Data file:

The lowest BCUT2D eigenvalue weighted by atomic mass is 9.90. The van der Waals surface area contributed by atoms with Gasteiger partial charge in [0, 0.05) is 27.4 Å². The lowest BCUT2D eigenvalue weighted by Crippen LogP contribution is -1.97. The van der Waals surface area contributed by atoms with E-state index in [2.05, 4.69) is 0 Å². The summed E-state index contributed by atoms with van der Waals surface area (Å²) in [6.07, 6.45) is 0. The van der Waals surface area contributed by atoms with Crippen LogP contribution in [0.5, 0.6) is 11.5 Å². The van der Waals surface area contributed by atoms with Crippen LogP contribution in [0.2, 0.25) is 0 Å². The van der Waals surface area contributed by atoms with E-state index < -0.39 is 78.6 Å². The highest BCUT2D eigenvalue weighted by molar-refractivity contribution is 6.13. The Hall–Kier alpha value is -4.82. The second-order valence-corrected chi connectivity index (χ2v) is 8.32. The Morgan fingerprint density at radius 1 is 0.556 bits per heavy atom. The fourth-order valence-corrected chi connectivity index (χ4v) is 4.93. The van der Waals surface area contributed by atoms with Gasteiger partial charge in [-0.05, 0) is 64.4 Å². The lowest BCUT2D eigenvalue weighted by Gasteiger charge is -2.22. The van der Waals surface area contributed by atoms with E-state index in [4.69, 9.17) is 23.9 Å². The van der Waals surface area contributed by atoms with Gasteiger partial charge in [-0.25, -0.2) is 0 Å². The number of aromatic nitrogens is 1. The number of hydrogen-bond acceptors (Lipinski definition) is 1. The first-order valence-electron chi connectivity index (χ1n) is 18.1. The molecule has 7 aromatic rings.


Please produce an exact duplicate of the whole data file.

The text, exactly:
The lowest BCUT2D eigenvalue weighted by atomic mass is 9.90. The van der Waals surface area contributed by atoms with Gasteiger partial charge in [0, 0.05) is 27.4 Å². The lowest BCUT2D eigenvalue weighted by Crippen LogP contribution is -1.97. The van der Waals surface area contributed by atoms with E-state index in [2.05, 4.69) is 0 Å². The summed E-state index contributed by atoms with van der Waals surface area (Å²) in [6.07, 6.45) is 0. The van der Waals surface area contributed by atoms with Crippen LogP contribution in [0.5, 0.6) is 11.5 Å². The van der Waals surface area contributed by atoms with Crippen LogP contribution in [0.2, 0.25) is 0 Å². The van der Waals surface area contributed by atoms with E-state index < -0.39 is 78.6 Å². The highest BCUT2D eigenvalue weighted by molar-refractivity contribution is 6.13. The Hall–Kier alpha value is -4.82. The second-order valence-corrected chi connectivity index (χ2v) is 8.32. The Morgan fingerprint density at radius 1 is 0.556 bits per heavy atom. The fourth-order valence-corrected chi connectivity index (χ4v) is 4.93. The van der Waals surface area contributed by atoms with Gasteiger partial charge in [-0.05, 0) is 64.4 Å². The lowest BCUT2D eigenvalue weighted by Gasteiger charge is -2.22. The van der Waals surface area contributed by atoms with E-state index in [4.69, 9.17) is 23.9 Å². The van der Waals surface area contributed by atoms with Gasteiger partial charge in [-0.25, -0.2) is 0 Å². The number of aromatic nitrogens is 1. The number of hydrogen-bond acceptors (Lipinski definition) is 1. The first-order valence-electron chi connectivity index (χ1n) is 18.1. The molecule has 7 aromatic rings.